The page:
MS-ESS 1-1 8th 6th   Develop and use a model of the Earth-sun-moon system to describe the cyclic patterns of lunar phases, eclipses of the sun and moon, and seasons. Examples of models can be physical, graphical, or conceptual.  
MS-ESS 1-2 8th 6th   Develop and use a model to describe the role of gravity in the motions within galaxies and the solar system. Emphasis for the model is on gravity as the force that holds together the solar system and Milky Way galaxy and controls orbital motions within them. Examples of models can be physical (such as the analogy of distance along a football field or computer visualizations of elliptical orbits) or conceptual (such as mathematical proportions relative to the size of familiar objects such as their school or state). Assessment does not include KeplerÕs Laws of orbital motion or the apparent retrograde motion of the planets as viewed from Earth.
MS-ESS 1-3 8th 6th   Analyze and interpret data to determine scale properties of objects in the solar system. Emphasis is on the analysis of data from Earth-based instruments, space-based telescopes, and spacecraft to determine similarities and differences among solar system objects. Examples of scale properties include the sizes of an objectÕs layers (such as crust and atmosphere), surface features (such as volcanoes), and orbital radius. Examples of data include statistical information, drawings and photographs, and models. Assessment does not include recalling facts about properties of the planets and other solar system bodies.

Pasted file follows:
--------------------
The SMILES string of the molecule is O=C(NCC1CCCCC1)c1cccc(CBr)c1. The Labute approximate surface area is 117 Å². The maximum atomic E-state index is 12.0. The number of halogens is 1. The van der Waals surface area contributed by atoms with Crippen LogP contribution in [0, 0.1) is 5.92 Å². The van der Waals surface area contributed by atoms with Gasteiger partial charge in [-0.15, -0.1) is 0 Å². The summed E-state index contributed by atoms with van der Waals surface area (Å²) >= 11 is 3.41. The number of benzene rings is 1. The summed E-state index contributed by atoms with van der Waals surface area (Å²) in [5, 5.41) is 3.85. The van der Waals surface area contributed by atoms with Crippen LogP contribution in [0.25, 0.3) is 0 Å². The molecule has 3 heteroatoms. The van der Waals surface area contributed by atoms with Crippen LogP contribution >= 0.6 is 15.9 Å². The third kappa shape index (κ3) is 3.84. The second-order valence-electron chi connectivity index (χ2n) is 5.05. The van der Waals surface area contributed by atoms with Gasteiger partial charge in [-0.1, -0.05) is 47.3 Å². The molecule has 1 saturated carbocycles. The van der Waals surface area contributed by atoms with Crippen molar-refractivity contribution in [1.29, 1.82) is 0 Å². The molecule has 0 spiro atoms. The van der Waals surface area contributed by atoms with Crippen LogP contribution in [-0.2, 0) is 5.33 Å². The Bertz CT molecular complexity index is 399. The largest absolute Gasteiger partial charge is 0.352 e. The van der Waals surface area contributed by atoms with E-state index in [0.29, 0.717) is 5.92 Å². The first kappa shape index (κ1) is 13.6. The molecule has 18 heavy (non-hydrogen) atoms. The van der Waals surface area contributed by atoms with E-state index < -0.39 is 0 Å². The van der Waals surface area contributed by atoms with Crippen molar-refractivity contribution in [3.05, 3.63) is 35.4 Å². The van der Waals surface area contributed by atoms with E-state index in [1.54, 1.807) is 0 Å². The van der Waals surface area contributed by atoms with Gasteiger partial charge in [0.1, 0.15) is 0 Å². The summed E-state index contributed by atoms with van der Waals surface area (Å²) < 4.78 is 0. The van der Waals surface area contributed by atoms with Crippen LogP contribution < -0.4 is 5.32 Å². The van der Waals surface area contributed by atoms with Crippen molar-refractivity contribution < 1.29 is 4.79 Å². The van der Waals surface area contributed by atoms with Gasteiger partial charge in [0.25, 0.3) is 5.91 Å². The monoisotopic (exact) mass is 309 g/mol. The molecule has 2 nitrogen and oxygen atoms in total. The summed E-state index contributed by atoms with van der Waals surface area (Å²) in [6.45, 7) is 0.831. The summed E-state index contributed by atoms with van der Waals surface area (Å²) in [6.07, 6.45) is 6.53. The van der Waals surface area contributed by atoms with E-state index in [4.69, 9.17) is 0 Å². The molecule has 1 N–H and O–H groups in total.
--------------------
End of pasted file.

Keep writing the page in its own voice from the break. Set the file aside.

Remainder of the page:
MS-ESS 1-4 8th 6th   Construct a scientific explanation based on evidence from rock strata for how the geologic time scale is used to organize EarthÕs 4.6-billion-year-old history. Emphasis is on how analyses of rock formations and the fossils they contain are used to establish relative ages of major events in EarthÕs history. Examples of EarthÕs major events could range from being very recent (such as the last Ice Age or the earliest fossils of homo sapiens) to very old (such as the formation of Earth or the earliest evidence of life). Examples can include the formation of mountain chains and ocean basins, the evolution or extinction of particular living organisms, or significant volcanic eruptions. Assessment does not include recalling the names of specific periods or epochs and events within them.
MS-ESS 3-4 8th 6th   Construct an argument supported by evidence for how increases in human population and per-capita consumption of natural resources impact EarthÕs systems. Examples of evidence include grade-appropriate databases on human populations and the rates of consumption of food and natural resources (such as freshwater, mineral, and energy). Examples of impacts can include changes to the appearance, composition, and structure of EarthÕs systems as well as the rates at which they change. The consequences of increases in human populations and consumption of natural resources are described by science, but science does not make the decisions for the actions society takes.  
MS-LS 3-1 8th 7th   Develop and use a model to describe why structural changes to genes (mutations) located on chromosomes may affect proteins and may result in harmful, beneficial, or neutral effects to the structure and function of the organism. Emphasis is on conceptual understanding that changes in genetic material may result in making different proteins. Assessment does not include specific changes at the molecular level, mechanisms for protein synthesis, or specific types of mutations.